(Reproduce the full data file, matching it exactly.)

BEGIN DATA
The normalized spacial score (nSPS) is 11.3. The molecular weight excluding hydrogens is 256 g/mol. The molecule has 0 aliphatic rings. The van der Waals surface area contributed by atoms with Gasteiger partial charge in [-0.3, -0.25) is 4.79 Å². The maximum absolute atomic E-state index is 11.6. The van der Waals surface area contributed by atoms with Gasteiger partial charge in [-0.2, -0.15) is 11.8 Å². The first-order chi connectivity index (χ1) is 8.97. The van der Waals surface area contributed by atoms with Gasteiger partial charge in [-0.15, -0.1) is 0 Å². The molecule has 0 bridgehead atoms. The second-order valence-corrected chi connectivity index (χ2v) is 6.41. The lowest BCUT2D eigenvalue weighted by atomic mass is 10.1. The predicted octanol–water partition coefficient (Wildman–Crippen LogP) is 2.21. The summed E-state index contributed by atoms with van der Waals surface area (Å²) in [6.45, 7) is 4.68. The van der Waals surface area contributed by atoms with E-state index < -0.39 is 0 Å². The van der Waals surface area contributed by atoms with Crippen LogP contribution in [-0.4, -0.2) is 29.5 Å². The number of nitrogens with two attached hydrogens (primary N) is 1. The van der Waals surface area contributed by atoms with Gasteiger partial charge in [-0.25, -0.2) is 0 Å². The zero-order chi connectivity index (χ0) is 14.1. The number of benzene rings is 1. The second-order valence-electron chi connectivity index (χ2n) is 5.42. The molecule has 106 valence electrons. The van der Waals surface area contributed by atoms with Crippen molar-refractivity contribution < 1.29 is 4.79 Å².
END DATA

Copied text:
The normalized spacial score (nSPS) is 11.3. The molecular weight excluding hydrogens is 256 g/mol. The molecule has 0 aliphatic rings. The van der Waals surface area contributed by atoms with Gasteiger partial charge in [-0.3, -0.25) is 4.79 Å². The maximum absolute atomic E-state index is 11.6. The van der Waals surface area contributed by atoms with Gasteiger partial charge in [-0.2, -0.15) is 11.8 Å². The first-order chi connectivity index (χ1) is 8.97. The van der Waals surface area contributed by atoms with Gasteiger partial charge in [-0.15, -0.1) is 0 Å². The molecule has 0 bridgehead atoms. The second-order valence-corrected chi connectivity index (χ2v) is 6.41. The lowest BCUT2D eigenvalue weighted by atomic mass is 10.1. The predicted octanol–water partition coefficient (Wildman–Crippen LogP) is 2.21. The summed E-state index contributed by atoms with van der Waals surface area (Å²) in [6.45, 7) is 4.68. The van der Waals surface area contributed by atoms with E-state index < -0.39 is 0 Å². The van der Waals surface area contributed by atoms with Crippen LogP contribution in [-0.4, -0.2) is 29.5 Å². The number of nitrogens with two attached hydrogens (primary N) is 1. The van der Waals surface area contributed by atoms with Gasteiger partial charge in [-0.25, -0.2) is 0 Å². The zero-order chi connectivity index (χ0) is 14.1. The number of benzene rings is 1. The second-order valence-electron chi connectivity index (χ2n) is 5.42. The molecule has 106 valence electrons. The van der Waals surface area contributed by atoms with Crippen molar-refractivity contribution < 1.29 is 4.79 Å².